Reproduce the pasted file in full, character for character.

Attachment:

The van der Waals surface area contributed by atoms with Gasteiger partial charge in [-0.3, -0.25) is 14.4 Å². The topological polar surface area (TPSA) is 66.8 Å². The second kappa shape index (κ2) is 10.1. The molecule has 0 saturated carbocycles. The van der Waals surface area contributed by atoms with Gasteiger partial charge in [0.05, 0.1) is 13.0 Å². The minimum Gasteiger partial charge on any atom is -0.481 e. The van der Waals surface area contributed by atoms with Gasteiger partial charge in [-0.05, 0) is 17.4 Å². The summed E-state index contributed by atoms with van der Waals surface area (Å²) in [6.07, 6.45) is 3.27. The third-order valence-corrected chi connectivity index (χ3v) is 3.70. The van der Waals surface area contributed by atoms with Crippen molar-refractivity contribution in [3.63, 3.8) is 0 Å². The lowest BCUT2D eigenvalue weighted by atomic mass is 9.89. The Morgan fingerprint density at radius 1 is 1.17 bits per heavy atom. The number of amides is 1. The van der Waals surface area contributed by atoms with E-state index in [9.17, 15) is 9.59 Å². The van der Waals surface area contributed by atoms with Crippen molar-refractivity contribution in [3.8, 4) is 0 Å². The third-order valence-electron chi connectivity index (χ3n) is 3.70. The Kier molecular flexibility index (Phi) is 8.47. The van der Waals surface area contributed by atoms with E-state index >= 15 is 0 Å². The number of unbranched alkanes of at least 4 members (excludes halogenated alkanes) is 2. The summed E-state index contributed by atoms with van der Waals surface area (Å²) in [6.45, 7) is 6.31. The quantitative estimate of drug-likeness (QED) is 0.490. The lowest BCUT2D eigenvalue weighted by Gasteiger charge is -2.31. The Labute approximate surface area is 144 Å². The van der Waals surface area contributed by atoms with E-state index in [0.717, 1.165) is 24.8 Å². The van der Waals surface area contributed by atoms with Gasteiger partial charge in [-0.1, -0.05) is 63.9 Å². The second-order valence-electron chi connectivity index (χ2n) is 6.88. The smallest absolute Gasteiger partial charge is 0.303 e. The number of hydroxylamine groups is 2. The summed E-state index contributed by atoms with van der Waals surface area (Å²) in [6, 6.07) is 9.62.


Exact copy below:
The van der Waals surface area contributed by atoms with Gasteiger partial charge in [-0.3, -0.25) is 14.4 Å². The topological polar surface area (TPSA) is 66.8 Å². The second kappa shape index (κ2) is 10.1. The molecule has 0 saturated carbocycles. The van der Waals surface area contributed by atoms with Gasteiger partial charge in [0.05, 0.1) is 13.0 Å². The minimum Gasteiger partial charge on any atom is -0.481 e. The van der Waals surface area contributed by atoms with Gasteiger partial charge in [-0.05, 0) is 17.4 Å². The summed E-state index contributed by atoms with van der Waals surface area (Å²) in [6.07, 6.45) is 3.27. The third-order valence-corrected chi connectivity index (χ3v) is 3.70. The van der Waals surface area contributed by atoms with Crippen molar-refractivity contribution in [3.63, 3.8) is 0 Å². The lowest BCUT2D eigenvalue weighted by atomic mass is 9.89. The Morgan fingerprint density at radius 1 is 1.17 bits per heavy atom. The number of amides is 1. The van der Waals surface area contributed by atoms with E-state index in [9.17, 15) is 9.59 Å². The van der Waals surface area contributed by atoms with Crippen molar-refractivity contribution in [3.8, 4) is 0 Å². The third-order valence-electron chi connectivity index (χ3n) is 3.70. The Kier molecular flexibility index (Phi) is 8.47. The van der Waals surface area contributed by atoms with E-state index >= 15 is 0 Å². The number of unbranched alkanes of at least 4 members (excludes halogenated alkanes) is 2. The summed E-state index contributed by atoms with van der Waals surface area (Å²) in [6.45, 7) is 6.31. The quantitative estimate of drug-likeness (QED) is 0.490. The lowest BCUT2D eigenvalue weighted by Gasteiger charge is -2.31. The Labute approximate surface area is 144 Å². The van der Waals surface area contributed by atoms with E-state index in [0.717, 1.165) is 24.8 Å². The van der Waals surface area contributed by atoms with Gasteiger partial charge in [-0.1, -0.05) is 63.9 Å². The second-order valence-electron chi connectivity index (χ2n) is 6.88. The smallest absolute Gasteiger partial charge is 0.303 e. The number of hydroxylamine groups is 2. The summed E-state index contributed by atoms with van der Waals surface area (Å²) in [6, 6.07) is 9.62.